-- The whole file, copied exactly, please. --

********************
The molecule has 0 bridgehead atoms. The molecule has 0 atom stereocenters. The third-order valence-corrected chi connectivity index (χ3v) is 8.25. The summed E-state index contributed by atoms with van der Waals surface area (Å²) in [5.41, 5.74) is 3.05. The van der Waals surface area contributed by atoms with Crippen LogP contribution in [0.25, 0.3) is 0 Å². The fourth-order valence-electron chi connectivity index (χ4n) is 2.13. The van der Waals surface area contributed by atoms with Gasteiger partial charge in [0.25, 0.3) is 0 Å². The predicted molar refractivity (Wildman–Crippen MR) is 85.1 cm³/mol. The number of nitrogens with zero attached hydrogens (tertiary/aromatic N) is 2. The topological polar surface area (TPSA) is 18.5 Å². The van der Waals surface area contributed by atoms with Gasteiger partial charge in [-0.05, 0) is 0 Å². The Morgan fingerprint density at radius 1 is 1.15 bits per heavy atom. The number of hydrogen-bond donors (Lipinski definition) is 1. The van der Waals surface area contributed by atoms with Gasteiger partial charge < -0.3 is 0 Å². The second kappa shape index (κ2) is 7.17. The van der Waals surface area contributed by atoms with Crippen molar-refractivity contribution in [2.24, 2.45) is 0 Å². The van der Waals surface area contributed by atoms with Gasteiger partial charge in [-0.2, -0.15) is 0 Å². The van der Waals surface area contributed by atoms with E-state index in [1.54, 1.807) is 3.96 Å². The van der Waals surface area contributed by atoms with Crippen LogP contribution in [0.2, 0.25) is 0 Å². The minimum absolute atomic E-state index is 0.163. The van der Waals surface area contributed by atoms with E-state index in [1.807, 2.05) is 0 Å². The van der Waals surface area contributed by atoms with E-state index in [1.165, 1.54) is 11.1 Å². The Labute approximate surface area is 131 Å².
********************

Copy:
The molecule has 0 bridgehead atoms. The molecule has 0 atom stereocenters. The third-order valence-corrected chi connectivity index (χ3v) is 8.25. The summed E-state index contributed by atoms with van der Waals surface area (Å²) in [5.41, 5.74) is 3.05. The van der Waals surface area contributed by atoms with Crippen LogP contribution in [0.25, 0.3) is 0 Å². The fourth-order valence-electron chi connectivity index (χ4n) is 2.13. The van der Waals surface area contributed by atoms with Gasteiger partial charge in [0.25, 0.3) is 0 Å². The predicted molar refractivity (Wildman–Crippen MR) is 85.1 cm³/mol. The number of nitrogens with zero attached hydrogens (tertiary/aromatic N) is 2. The topological polar surface area (TPSA) is 18.5 Å². The van der Waals surface area contributed by atoms with Gasteiger partial charge in [-0.05, 0) is 0 Å². The Morgan fingerprint density at radius 1 is 1.15 bits per heavy atom. The number of hydrogen-bond donors (Lipinski definition) is 1. The van der Waals surface area contributed by atoms with Gasteiger partial charge < -0.3 is 0 Å². The second kappa shape index (κ2) is 7.17. The van der Waals surface area contributed by atoms with Crippen molar-refractivity contribution in [2.24, 2.45) is 0 Å². The van der Waals surface area contributed by atoms with Gasteiger partial charge in [-0.2, -0.15) is 0 Å². The van der Waals surface area contributed by atoms with E-state index in [1.54, 1.807) is 3.96 Å². The van der Waals surface area contributed by atoms with Crippen LogP contribution in [0.2, 0.25) is 0 Å². The minimum absolute atomic E-state index is 0.163. The van der Waals surface area contributed by atoms with E-state index in [1.807, 2.05) is 0 Å². The van der Waals surface area contributed by atoms with E-state index in [1.165, 1.54) is 11.1 Å². The Labute approximate surface area is 131 Å².